I remember thinking, “how could Waze be so blatantly dismissive and negligent of my neighborhood?”. It turns out I’m not the only one that feels this way: this app specifically has been cited as the cause for neighborhood streets to become dangerous and congested cut-throughs so users can save some time while ignoring the societal cost it inflicts. Residents are left powerless to stop the algorithm that’s routing impatient commuters through their streets2. This experience left me wondering how products can intentionally impact people and how little attention we pay to those people during the design process.

A traffic snarl on a narrow L.A. street | Photo by James Marshall
A traffic snarl on a narrow L.A. street | Photo by James Marshall

Unfortunately, there are many more examples that demonstrate how the products we use can be incredibly negligent, even when they begin with good intentions. Take for example Facebook’s like button, which began as a friendly way to express positivity and soon ushered in a new feedback model that’s now mimicked on every social media platform in some variation. What no one anticipated was how this simple mechanic would mutate into a built-in filter bubble that amplifies the universal tendency towards tribalism3 and exploits our desire for belonging and social affirmation through tiny dopamine boosts.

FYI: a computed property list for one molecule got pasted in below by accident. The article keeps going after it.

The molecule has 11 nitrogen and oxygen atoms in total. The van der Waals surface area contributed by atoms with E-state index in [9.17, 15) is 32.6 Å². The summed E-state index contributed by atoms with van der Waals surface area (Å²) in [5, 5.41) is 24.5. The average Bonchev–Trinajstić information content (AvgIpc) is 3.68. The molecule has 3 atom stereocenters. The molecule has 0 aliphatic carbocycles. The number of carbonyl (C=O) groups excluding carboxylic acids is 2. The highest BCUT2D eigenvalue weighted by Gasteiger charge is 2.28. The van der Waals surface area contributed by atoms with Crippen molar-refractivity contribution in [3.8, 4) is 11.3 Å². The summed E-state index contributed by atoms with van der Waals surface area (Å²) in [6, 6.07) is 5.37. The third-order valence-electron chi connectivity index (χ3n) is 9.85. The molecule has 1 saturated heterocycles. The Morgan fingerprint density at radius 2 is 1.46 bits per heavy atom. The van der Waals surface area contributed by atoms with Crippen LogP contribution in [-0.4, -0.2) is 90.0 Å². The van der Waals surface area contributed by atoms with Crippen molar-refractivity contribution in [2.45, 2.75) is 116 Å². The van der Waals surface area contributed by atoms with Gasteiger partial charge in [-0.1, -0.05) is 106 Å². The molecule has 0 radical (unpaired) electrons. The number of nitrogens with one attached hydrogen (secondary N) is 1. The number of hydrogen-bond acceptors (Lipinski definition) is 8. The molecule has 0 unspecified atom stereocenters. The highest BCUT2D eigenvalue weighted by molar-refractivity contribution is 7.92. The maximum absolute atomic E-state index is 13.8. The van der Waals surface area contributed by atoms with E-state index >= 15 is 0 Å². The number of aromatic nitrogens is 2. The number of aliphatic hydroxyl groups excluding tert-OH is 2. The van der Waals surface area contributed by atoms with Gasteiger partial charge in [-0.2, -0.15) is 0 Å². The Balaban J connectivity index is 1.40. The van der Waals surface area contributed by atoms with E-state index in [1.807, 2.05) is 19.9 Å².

The famous Facebook thumbs-up sign once visible at their Menlo Park HQ
The famous Facebook thumbs-up sign once visible at their Menlo Park HQ

Failure to anticipate unintended consequences isn’t isolated to social media. Airbnb has contributed to housing shortages and rent increases by creating a reduced supply as properties shift from serving residents to serving Airbnb users, which hurts residents by raising housing costs4. Landlords realize they can fetch more on the vacation rental market, resulting in them converting their properties from long-term to short-term rentals. This has shrunk the rental market and therefore pushed prices higher for those living in those areas.

Then there are the electric scooter products like Lyft, Bird, and Lime. These products offer an affordable alternative to ride-sharing or car traffic to make short trips in congested cities. But this convenience it provides for its customers has also led to vandalism, cluttering, and reckless riding5. The result has been eyesores for cities, obstacles for pedestrians, and a wide range of legislation created on an ad hoc basis.

Failure to anticipate the long-term consequences of design decisions in favor of short-term gain often leads to negligent and sometimes harmful outcomes.

There can also be very real privacy and safety concerns when long-term consequences aren’t adequately considered. Take for example the growing area of personal surveillance products which enable the ability to track, monitor, and quantify activity via video and sound recording, often coupled with facial recognition6. Consumers that use these products commonly believe they have nothing to fear or hide and so the value they receive is worth the privacy tradeoff. In reality, these products can and have been leveraged against them and others by their employers, the government, their neighbors, stalkers, and domestic abusers.

Apple AirTags
Apple AirTags